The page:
by The Masked Bookwyrm

Miscellaneous (Superheroes) - "C" Page 2

Back to the main listings (including character sections)

Challengers of the Unknown Must Die!
see my review here

Colossus: God's Country
see my review here

The Contest of Champions
see my review here

Cosmic Odyssey - cover by Mike MignolaCosmic Odyssey  1991 (SC TPB) 200 pgs.

Written by Jim Starlin. Pencils by Mike Mignola. Inks by Carlos Garzon.
Colours: Steve Oliff. Letters: John Workman. Editor: Mike Carlin.

Reprinting: Cosmic Odyssey #1-4 (1988 prestige format mini-series)

Rating: * * 1/2 (out of 5)

Number of readings: 2

Published by DC Comics

Evil Darkseid and the benevolent New Gods discover Darkseid's long-sought after anti-Life formula is, in reality, an other-dimensional entity on the verge of crossing into our reality. They recruit earth superheroes Superman, Batman, J'onn J'onzz, John (Green Lantern) Stewart, Starfire (of the New Teen Titans), with Etrigan the Demon, Dr. Fate, and Adam Strange cropping up. Divided into smaller groups (teamed with New Gods Orion, Lightray and Forager) they must stop the Anti-Life entity's agents from blowing up some planets, thereby collapsing the galaxy and allowing it entry into our dimension.

O.K., Cosmic Odyssey isn't great. In fact, it's not even that good. But there's a kind of breezy readability to the thing that makes it passably enjoyable on a non-think level. Or, at least, that's what I wrote after I first read it. But after a second reading...I was even less enthused by it.

The story's one of those grand concepts, with sumptuous painted colours by Steve Oliff adding a lot to the atmosphere. It starts out promising a complex, multi-faceted story (a promise that, admittedly, doesn't get fulfilled as the story becomes more straighforward and unsurprising and kind of thin for its 200 pages). Though it is kind of interesting considered in a publishing context. In a sense, it reads a lot like one of those crossover sagas DC churns out every year (beginning with Crisis) -- y'know, DC heroes unite to combat a cosmic threat. Except, of course, this isn't a "crossover" saga, but is entirely self-contained (other than expecting the reader to have familiarity with at least some of these characters). And it's the only one published in a "prestige" stiff-cover format. So, in that sense, it can be fun for readers who'd like to read a crossover epic...but hate trying to track down the various issues involved.

The concept is pretty familiar fair, as is the separate teams format. There's very little that's fresh or innovative. Some criticized Starlin's taking the anti-Life concept from Jack Kirby's New Gods and turning it on its head by having it be a living sentience. In a way, though, that goes to the heart of what's wrong with Cosmic Odyssey.

Starlin seems to be repeating himself.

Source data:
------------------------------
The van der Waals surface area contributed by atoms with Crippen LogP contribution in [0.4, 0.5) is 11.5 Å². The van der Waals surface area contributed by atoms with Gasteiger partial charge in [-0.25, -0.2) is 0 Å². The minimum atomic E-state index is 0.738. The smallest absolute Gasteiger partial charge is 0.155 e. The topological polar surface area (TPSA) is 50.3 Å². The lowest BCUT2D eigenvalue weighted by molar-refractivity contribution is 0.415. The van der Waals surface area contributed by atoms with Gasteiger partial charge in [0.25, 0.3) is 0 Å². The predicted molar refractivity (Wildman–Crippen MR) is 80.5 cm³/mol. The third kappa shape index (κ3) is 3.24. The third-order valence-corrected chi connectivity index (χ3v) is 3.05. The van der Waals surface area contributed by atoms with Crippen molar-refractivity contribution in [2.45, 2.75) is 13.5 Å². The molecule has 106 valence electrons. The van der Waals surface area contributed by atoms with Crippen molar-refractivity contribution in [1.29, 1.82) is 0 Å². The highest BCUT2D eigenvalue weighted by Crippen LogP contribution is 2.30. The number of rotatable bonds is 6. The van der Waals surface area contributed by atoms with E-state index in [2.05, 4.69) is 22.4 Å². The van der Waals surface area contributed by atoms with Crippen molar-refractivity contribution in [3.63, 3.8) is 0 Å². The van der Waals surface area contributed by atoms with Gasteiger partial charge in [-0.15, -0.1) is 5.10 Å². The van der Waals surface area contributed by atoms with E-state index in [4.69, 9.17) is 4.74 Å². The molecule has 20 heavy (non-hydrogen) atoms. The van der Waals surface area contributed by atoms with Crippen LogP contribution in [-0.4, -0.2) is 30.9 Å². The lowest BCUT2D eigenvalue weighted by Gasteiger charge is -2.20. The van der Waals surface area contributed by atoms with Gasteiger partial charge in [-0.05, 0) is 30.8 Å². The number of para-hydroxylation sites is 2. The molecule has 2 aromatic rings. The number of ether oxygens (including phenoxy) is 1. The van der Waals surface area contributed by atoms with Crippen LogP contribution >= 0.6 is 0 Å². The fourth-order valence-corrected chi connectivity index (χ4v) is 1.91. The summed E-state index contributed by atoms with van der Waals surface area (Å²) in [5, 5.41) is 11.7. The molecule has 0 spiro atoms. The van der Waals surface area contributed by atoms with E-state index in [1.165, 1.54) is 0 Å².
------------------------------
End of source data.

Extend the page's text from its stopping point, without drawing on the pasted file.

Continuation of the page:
Most of the characters never quite seem in character. I'm not an expert on all of them, but there's a sense Starlin wrote the characters to suit his style, rather than styling his writing to suit the characters, sometimes clumsily shifting between portentous formal dialogue and slangy the same character! A writer should bring his thumb print to a work, but there needs to be a balance. Likewise, Anti-Life as a kind of Death entity seems like Starlin was just dragging out the ideas he'd been working with over at Marvel Comics, with Thanos and Captain Marvel and Adam Warlock, and imposing them on the DC Universe (Starlin's Thanos seemed like a Darkseid rip-off anyway).

There are even a couple of scenes that echo Batman: The Cult, which Starlin was working on at the time.

Attempts at big emotions and moral ruminations tend to fizzle. The heroes don't save all the planets, and the staggering loss of life shakes one of the characters...but later the good guys blow up an entire dimension (that may or may not be inhabited) with only a momentary qualm. Starlin drags out questions of right and wrong, but seems hesitant to deal with them (or maybe I just refuse to acknowledge what he may be saying). Heck, the solution to the character grief stricken by the loss of life caused by his actions? He's basically told to just get over it, dude, these things happen!

This makes it sound like Cosmic Odyssey is a challenging, provocative saga. It's not. In fact, it fails to engender much emotional reaction, pro or con.

That's partly because Starlin rarely succeeds in puting us inside anyone's head. With these eclectic characters, you'd assume he chose them 'cause he really wanted to write them. Instead, other than maybe Batman (who Starlin was writing at the time) he doesn't seem to know what to do with them. He does contrast Orion's war spirit with Superman's more Liberal views, but in a way that seems a tad heavy handed.